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Probing the link between depression and heart trouble

Kaiser Permanente Northern California’s chief cardiologist talks about how mental health issues are tied to heart health and mortality. Pictured, Howard Dinh, MD.

As the mind goes, so goes the heart.

Research suggests a connection between mental health and a highly elevated risk of death from heart disease.

2023 study that analyzed nearly 2 million people found that those with depression, compared to those without, had increased relative risks of death from congestive heart failure by 220%, a heart attack by 28%, and death from all causes by 43%.

This association between heart and mind affects millions of people. In 2021, 21 million American adults, or 8.3% of the population, had at least one depressive episode, according to the National Institute of Mental Health.

Kaiser Permanente Northern California chair of chiefs of cardiology for the region, Howard Dinh, MD, who is also a fellow of the American College of Cardiology, explains the mind-heart connection.

Can you explain why depression and all the issues that go with it, like anxiety, stress, and reduced sleep, can adversely affect the heart? 

Let’s first be clear that the recent studies point to an association with all these heart problems, and we have not yet proved causality. But one of the hypotheses is that depression and anxiety increase stress and produce the hormone cortisol that can lead to weight gain and elevated cholesterol levels, all risk factors for developing heart disease. We know those hormones increase blood pressure, which add further stress for the heart and can worsen symptoms for people who already have heart failure.

One common scenario is that depression, anxiety, and stress put a person’s body in fight-or-flight mode all the time, whether they recognize it or not. When you are in that mode, hormones are released, you have increased sodium absorption and fluid retention, both of which increase blood pressure. When blood pressure is elevated, our heart is pushing against that pressure and the strain injures the heart. This is the likely explanation on why depression is associated with congestive heart failure.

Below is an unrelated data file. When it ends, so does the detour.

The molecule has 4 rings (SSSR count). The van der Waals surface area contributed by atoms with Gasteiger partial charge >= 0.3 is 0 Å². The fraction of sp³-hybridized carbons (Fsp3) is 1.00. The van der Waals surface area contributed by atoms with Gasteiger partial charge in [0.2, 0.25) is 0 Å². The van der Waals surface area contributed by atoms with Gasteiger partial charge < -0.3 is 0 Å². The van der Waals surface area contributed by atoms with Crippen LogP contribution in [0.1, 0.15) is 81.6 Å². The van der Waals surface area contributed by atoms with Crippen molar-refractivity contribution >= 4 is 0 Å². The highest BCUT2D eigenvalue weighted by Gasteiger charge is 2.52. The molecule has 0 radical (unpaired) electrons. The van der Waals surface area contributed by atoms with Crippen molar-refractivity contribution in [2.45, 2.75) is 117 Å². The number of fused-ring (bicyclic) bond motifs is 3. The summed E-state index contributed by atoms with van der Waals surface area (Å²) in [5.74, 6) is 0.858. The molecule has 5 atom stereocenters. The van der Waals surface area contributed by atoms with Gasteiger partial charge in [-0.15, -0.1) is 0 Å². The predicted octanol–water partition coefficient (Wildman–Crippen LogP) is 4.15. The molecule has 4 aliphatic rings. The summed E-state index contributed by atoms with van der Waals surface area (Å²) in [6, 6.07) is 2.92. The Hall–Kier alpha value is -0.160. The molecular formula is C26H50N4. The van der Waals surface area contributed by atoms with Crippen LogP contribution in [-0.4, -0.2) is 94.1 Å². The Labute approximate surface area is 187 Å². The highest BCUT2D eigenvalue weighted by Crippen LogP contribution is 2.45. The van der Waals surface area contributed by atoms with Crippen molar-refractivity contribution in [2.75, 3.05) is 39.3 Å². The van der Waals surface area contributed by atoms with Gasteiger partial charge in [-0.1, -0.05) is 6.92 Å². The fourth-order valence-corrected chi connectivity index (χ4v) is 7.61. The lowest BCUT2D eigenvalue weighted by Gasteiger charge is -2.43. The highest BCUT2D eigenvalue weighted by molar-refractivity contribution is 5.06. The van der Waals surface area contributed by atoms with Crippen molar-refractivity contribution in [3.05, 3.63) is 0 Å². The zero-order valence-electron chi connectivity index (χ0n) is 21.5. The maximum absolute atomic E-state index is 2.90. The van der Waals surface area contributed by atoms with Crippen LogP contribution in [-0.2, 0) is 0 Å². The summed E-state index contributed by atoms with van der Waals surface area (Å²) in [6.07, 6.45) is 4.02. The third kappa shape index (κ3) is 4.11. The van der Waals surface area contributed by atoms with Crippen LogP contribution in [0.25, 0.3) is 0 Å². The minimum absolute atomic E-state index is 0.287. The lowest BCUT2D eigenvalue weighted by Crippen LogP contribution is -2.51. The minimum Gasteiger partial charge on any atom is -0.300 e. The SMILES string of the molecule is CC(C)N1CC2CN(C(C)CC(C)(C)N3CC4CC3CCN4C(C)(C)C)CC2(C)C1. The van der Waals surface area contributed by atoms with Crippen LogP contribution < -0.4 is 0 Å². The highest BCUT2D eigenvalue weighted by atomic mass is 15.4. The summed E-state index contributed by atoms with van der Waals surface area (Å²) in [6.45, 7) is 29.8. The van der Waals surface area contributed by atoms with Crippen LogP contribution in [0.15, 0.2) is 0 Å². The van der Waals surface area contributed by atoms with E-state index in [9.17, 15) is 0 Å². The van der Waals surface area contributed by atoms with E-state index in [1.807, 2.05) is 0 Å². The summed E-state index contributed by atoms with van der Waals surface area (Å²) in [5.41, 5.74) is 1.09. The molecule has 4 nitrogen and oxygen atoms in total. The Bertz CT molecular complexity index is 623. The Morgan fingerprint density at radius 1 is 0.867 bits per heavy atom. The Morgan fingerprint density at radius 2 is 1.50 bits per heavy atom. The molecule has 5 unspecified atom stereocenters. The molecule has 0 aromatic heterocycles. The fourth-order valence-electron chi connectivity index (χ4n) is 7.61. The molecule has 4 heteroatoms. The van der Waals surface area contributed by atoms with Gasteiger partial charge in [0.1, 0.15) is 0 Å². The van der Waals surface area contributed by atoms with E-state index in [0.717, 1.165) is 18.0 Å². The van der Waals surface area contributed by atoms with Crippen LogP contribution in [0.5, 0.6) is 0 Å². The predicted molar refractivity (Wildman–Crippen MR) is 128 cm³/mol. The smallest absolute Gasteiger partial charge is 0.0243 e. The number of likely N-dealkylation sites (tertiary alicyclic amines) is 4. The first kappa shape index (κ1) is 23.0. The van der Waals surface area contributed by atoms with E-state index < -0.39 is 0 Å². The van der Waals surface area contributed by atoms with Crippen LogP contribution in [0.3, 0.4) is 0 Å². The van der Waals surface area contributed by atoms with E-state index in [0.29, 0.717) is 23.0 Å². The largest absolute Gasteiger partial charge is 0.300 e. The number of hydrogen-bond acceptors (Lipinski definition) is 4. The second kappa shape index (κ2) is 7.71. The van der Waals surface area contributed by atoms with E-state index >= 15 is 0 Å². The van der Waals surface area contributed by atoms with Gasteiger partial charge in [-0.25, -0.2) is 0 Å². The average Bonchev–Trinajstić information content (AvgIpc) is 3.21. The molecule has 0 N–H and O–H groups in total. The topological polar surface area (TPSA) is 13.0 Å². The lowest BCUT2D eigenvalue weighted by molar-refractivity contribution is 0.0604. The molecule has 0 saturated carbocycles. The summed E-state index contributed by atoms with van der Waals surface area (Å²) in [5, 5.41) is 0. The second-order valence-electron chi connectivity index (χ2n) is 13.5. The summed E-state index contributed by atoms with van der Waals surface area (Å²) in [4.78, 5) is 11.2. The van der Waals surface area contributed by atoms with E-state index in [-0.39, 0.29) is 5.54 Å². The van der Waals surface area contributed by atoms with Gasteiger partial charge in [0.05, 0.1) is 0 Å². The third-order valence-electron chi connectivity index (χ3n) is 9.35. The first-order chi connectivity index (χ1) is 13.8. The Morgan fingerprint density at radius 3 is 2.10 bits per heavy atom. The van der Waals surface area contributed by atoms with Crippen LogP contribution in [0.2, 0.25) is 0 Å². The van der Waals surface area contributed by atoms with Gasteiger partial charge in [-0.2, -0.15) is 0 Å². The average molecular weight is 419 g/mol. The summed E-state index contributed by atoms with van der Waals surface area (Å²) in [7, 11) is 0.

The body then senses heart injury, it recruits immune cells to fight inflammation and in doing so, can lead to scarring of the heart or plaque buildup in the coronary arteries themselves. Those plaques can rupture and cause a heart attack.

What other factors are at play for heart health in people who are depressed?

Some of my patients are so depressed they stop taking their medications, they may eat horribly, or they start to self-medicate, turning to alcohol and drug use, or they smoke to calm their nerves. All those unhealthy choices are bad for the heart.

Many depressed people are not motivated to exercise, and often they gain weight, which we know is a significant risk factor for heart issues. So, treatment of depression is really, really important!

The insidious thing about it, if you are depressed, you may not even be aware of it. Many of my patients are not aware they are developing depression or that the dangerous things they are doing to cope are bad for them.

For those people who are feeling bad in their life, what do you recommend?

Talk to your primary care physician if you are experiencing depression and anxiety. Or make an appointment with our mental health services. Seeking treatment early on will improve your heart health in the long run.

Lifestyle changes also are important. Walking and exercising 20 minutes a day, five days a week are recommended. We know increased exercise will help your mental health. Be careful about alcohol, smoking, and recreational drugs, which can mask mental health problems. We also know diet is so important for heart health, and a good diet also makes you feel better. Switching over to a plant-based diet may be a very healthful thing. Lastly, make sure you have good social support of friends and family — they can make all the difference.


cardiacHeart Healthmental health

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